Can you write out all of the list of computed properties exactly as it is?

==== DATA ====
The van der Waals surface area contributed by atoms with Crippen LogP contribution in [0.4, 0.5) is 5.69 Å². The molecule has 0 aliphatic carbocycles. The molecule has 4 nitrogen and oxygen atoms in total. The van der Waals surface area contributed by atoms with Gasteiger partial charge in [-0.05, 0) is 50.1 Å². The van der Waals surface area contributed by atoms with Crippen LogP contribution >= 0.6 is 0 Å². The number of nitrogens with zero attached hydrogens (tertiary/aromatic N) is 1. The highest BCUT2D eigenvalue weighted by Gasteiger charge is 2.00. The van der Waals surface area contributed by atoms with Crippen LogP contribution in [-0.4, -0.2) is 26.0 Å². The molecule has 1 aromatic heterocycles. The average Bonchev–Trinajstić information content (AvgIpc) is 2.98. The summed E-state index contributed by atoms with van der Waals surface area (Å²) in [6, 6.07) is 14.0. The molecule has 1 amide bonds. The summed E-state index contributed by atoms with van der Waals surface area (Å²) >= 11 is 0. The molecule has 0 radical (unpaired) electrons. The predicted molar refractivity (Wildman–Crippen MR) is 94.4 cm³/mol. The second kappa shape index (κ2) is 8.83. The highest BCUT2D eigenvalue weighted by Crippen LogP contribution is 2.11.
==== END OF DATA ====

The van der Waals surface area contributed by atoms with Crippen LogP contribution in [0.4, 0.5) is 5.69 Å². The molecule has 0 aliphatic carbocycles. The molecule has 4 nitrogen and oxygen atoms in total. The van der Waals surface area contributed by atoms with Gasteiger partial charge in [-0.05, 0) is 50.1 Å². The van der Waals surface area contributed by atoms with Crippen LogP contribution >= 0.6 is 0 Å². The number of nitrogens with zero attached hydrogens (tertiary/aromatic N) is 1. The highest BCUT2D eigenvalue weighted by Gasteiger charge is 2.00. The van der Waals surface area contributed by atoms with Crippen LogP contribution in [-0.4, -0.2) is 26.0 Å². The molecule has 1 aromatic heterocycles. The average Bonchev–Trinajstić information content (AvgIpc) is 2.98. The summed E-state index contributed by atoms with van der Waals surface area (Å²) in [6, 6.07) is 14.0. The molecule has 1 amide bonds. The summed E-state index contributed by atoms with van der Waals surface area (Å²) >= 11 is 0. The molecule has 0 radical (unpaired) electrons. The predicted molar refractivity (Wildman–Crippen MR) is 94.4 cm³/mol. The second kappa shape index (κ2) is 8.83. The highest BCUT2D eigenvalue weighted by Crippen LogP contribution is 2.11.